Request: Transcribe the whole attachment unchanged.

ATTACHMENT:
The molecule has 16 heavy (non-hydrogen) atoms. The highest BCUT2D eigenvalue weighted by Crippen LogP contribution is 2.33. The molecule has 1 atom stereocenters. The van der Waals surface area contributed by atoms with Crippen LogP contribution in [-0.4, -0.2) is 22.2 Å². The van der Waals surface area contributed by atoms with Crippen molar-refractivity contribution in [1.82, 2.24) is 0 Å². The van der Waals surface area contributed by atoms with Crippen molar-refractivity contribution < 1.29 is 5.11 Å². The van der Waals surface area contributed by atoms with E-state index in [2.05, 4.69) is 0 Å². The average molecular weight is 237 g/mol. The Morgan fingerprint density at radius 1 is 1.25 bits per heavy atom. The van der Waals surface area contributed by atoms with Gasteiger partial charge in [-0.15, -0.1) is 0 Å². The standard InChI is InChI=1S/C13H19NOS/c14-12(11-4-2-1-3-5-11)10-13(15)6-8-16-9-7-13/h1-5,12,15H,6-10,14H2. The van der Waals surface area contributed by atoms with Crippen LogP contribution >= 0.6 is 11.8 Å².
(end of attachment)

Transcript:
The molecule has 16 heavy (non-hydrogen) atoms. The highest BCUT2D eigenvalue weighted by Crippen LogP contribution is 2.33. The molecule has 1 atom stereocenters. The van der Waals surface area contributed by atoms with Crippen LogP contribution in [-0.4, -0.2) is 22.2 Å². The van der Waals surface area contributed by atoms with Crippen molar-refractivity contribution in [1.82, 2.24) is 0 Å². The van der Waals surface area contributed by atoms with Crippen molar-refractivity contribution < 1.29 is 5.11 Å². The van der Waals surface area contributed by atoms with E-state index in [2.05, 4.69) is 0 Å². The average molecular weight is 237 g/mol. The Morgan fingerprint density at radius 1 is 1.25 bits per heavy atom. The van der Waals surface area contributed by atoms with Gasteiger partial charge in [-0.15, -0.1) is 0 Å². The standard InChI is InChI=1S/C13H19NOS/c14-12(11-4-2-1-3-5-11)10-13(15)6-8-16-9-7-13/h1-5,12,15H,6-10,14H2. The van der Waals surface area contributed by atoms with Crippen LogP contribution >= 0.6 is 11.8 Å².